Success in the U.S.
Last week we launched our 2012 Aid Transparency Index in Washington, D.C. at the brand new Open Gov Hub.
Having been nearly a year since Secretary Clinton announced the U.S. would join the International Aid Transparency Initiative (IATI), we wanted to host a discussion reflecting on U.S. progress and its impact on the global policy environment.
The event itself was very well attended – both from the U.S. and international development communities – which was unsurprising given the panelists. The full roster included:
- Gayle Smith, National Security Council, Special Assistant to the President & Senior Director
- Sheila Herrling, MCC, Vice President for Policy and Evaluation
- Paul O’Brien, Oxfam America, Vice President for Policy and Campaigns
- Donald Steinberg, USAID, Deputy Administrator
- Robert Goldberg, State Department, Director of the Office of U.S. Foreign Assistance Resources
- Michael Elliott, CEO, ONE (moderator)
George Ingram, the chair of our U.S. Advisory Committee, opened the event talking about the important of transparency in development.
Our director David Hall-Matthews followed by presenting the Index and U.S. Aid Transparency Report Card. The main finding of both reports is that, while donor transparency is on the rise, progress is slow and still falls short of best practice. David picked out the U.S. agencies’ positions in the global ranking, and closed by saying it was important that the U.S. takes the opportunity to lead the aid transparency movement.
Gayle Smith was next. She commented on the importance of institutionalizing openness, highlighting the serious work being done behind the scenes to prepare for U.S. IATI implementation. She confirmed that transparency continues to be a big priority for this Administration, as seen by the Open Government Plans and OGP. She also praised the Index itself, which was very exciting for the whole team.
Rob Goldberg, who heads up the U.S. Foreign Assistance Dashboard team, said we need to look back at where we’ve come from – “zero transparency” – two years ago. He also made the welcome announcement that the U.S. would be publishing its first data files to the IATI Registry this year, supported by a “crosswalk” of data fields between the Foreign Assistance Dashboard and IATI and a full IATI implementation schedule for publishing activity level information.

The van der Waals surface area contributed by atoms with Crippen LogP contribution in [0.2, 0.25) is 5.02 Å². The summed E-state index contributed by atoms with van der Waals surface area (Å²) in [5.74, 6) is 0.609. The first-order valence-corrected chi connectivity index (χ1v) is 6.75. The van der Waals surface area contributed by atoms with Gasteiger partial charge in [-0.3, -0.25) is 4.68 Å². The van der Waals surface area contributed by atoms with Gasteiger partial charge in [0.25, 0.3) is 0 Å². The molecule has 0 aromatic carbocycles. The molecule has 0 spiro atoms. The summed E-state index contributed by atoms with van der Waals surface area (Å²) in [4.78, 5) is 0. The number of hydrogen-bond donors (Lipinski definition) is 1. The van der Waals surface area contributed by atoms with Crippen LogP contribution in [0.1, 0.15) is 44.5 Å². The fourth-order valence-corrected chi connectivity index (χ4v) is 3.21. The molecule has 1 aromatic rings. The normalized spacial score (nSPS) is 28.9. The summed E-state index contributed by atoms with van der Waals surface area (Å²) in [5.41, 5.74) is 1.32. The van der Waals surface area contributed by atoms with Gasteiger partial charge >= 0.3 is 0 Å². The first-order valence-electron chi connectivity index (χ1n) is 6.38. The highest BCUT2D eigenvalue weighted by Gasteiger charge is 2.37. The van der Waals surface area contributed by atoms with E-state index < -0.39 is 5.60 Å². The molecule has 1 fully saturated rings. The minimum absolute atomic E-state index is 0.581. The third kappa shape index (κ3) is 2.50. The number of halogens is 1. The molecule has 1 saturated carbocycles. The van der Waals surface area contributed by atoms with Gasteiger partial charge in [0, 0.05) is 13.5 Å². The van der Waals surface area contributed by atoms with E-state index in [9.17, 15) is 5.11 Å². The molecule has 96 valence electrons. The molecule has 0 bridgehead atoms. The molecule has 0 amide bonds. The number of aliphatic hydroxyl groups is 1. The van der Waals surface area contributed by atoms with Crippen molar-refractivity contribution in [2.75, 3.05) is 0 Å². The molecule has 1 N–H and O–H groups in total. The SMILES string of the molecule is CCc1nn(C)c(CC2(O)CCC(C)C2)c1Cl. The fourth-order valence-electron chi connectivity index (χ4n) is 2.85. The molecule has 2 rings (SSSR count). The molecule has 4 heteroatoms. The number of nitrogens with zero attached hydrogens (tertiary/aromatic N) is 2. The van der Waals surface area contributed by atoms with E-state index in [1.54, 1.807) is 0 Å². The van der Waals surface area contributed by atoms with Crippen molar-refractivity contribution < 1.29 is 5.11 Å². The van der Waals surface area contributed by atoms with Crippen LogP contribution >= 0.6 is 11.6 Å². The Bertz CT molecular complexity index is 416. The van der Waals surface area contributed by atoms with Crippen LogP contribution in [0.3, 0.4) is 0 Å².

Sheila Herring took the opportunity to announce MCC had just launched data.mcc.gov. It records open, machine-readable data, and will be populated incrementally, starting with selection data (for selecting country compacts).
It wasn’t a total love-in though. The U.S. Government pushed back on some of our key recommendations, especially regarding speed vs. control of data quality, and forward-looking information, which the U.S. struggles with due to its annual appropriations system.
Don Steinberg said USAID was about “half-way there” now on geocoding the agency’s information, an approach he said his agency greatly valued, particularly in response to the Horn of Africa famine. He did say we now need to capture private flows, because while USG gives around $30bn pa, U.S. private donors give $37bn.
Paul O’Brien emphasised the view from organisations like Oxfam, doing work on the ground – that there is no time to waste, there is a food crisis just around the corner and we need unanimity of purpose right now.
Overall, we believe we received some good commitments from the Administration on IATI implementation, the Dashboard-to-IATI process and full implementation by 2015. Certainly, we viewed the OMB Bulletin (cross-government guidance on aid data out last week) as crucial to institutionalisation of IATI and aid transparency more generally – see Sarah Jane Staats’ excellent blog for more on this.
From our perspective, representation from the U.S. Government alone shows that Publish What You Fund and our partners are viewed as serious watchdogs, and our Index has credible value. Many thanks are due to those partners – ONE, Global Integrity, Development Gateway, Oxfam to name a few. We certainly view the event as a success, and look forward to continuing our advocacy work in the U.S.
The next few months are critical, as the U.S. has committed to publishing an IATI implementation schedule by the end of 2012. If the U.S., along with all donors, are to deliver on their Busan commitment of full implementation by December 2015, publishing to IATI must begin in earnest in 2013.
The U.S. can and should be a leader on the aid transparency agenda. But it will not get there until its underlying data is released in a common format – and IATI is the only way to achieve full transparency.